The Nagoya District Court has ruled against a 72-year-old man who filed a damages suit against public broadcaster, claiming that its overuse of foreign loan words rendered many of its programs unintelligible, thus causing him emotional stress.
Hoji Takahashi, who heads the "Nihongo wo taisetsu ni suru kai" (Treat Japanese as Important Association), brought the suit because repeated entreaties to NHK had been ignored, his lawyer said. He had been seeking 1.41 million yen in damages.
In handing down the ruling on Thursday, Presiding Judge Kiyofumi Saito said the use of foreign words cannot be proven to cause emotional distress.
In the suit, Takahashi said NHK was relying too heavily on words borrowed from English, instead of their traditional Japanese counterparts. He gave as examples words such as "risuku" (risk), "korabo" (collaboration) and "toraburu" (trouble).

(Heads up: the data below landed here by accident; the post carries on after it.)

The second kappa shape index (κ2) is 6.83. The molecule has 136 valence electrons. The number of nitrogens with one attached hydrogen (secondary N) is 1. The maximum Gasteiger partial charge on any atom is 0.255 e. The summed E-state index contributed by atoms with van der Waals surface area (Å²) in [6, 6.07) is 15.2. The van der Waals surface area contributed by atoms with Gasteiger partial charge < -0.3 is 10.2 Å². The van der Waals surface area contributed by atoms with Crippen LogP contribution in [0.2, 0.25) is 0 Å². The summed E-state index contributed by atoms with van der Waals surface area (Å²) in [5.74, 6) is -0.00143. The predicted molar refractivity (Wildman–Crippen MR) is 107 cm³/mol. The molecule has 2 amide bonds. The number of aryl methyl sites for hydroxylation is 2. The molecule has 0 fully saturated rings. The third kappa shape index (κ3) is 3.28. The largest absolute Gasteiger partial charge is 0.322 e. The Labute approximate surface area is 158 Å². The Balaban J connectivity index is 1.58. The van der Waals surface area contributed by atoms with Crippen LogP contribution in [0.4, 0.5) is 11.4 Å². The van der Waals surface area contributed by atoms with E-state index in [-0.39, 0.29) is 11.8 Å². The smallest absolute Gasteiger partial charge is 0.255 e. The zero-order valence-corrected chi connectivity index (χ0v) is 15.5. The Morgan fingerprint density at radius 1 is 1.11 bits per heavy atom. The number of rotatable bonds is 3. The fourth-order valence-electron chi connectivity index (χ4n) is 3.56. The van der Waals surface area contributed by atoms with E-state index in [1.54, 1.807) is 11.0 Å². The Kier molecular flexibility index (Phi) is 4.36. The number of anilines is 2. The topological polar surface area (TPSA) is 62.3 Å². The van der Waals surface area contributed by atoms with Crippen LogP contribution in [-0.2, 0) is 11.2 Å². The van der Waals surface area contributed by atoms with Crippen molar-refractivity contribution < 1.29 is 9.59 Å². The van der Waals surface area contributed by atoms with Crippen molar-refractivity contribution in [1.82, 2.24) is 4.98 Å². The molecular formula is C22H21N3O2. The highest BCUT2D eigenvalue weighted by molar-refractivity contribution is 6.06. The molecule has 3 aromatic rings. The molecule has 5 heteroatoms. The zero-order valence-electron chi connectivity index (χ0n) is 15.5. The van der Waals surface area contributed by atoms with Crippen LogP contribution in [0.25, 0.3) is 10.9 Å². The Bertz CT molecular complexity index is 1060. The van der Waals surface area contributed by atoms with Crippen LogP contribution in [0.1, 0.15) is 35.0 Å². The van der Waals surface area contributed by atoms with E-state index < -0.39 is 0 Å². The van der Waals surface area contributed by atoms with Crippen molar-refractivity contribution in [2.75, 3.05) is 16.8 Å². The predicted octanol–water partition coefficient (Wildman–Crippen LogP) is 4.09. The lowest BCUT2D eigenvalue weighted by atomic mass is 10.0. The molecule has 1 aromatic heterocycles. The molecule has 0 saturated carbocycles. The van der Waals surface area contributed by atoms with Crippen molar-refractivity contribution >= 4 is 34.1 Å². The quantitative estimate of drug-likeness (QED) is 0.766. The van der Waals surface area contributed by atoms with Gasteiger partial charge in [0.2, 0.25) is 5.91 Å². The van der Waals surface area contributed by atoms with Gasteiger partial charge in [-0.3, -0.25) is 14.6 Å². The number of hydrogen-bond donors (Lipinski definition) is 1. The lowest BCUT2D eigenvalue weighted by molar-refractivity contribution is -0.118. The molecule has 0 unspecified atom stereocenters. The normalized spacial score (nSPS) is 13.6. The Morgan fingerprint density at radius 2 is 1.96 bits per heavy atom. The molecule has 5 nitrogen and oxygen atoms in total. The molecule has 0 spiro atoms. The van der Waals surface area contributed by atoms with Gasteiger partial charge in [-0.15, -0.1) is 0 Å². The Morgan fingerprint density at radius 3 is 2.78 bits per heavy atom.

Japanese has a tradition of borrowing words from other languages, often quite inventively and sometimes changing their meaning in the process.
Although English provides the bulk of loanwords -- an inheritance of the post World War II U.S. occupation and subsequent fascination with American culture -- words borrowed from many other languages are also in use.
Thus, the word for part-time work is a Japanized version of the German "arbeit", "concierge" comes from the French and the Spanish "pan" is understood as bread.
However, Japan's phonic structure, in which sounds are usually made of a consonant and a vowel, renders many of these borrowed words unintelligible to speakers of the language from which they came.
“Young people can probably understand a lot of this stuff, but for older people like myself, when I hear 'asurito' (athlete) and 'konpuraiansu' (compliance), I don’t know what it means," Takahashi was quoted as saying.© Japan Today/AFP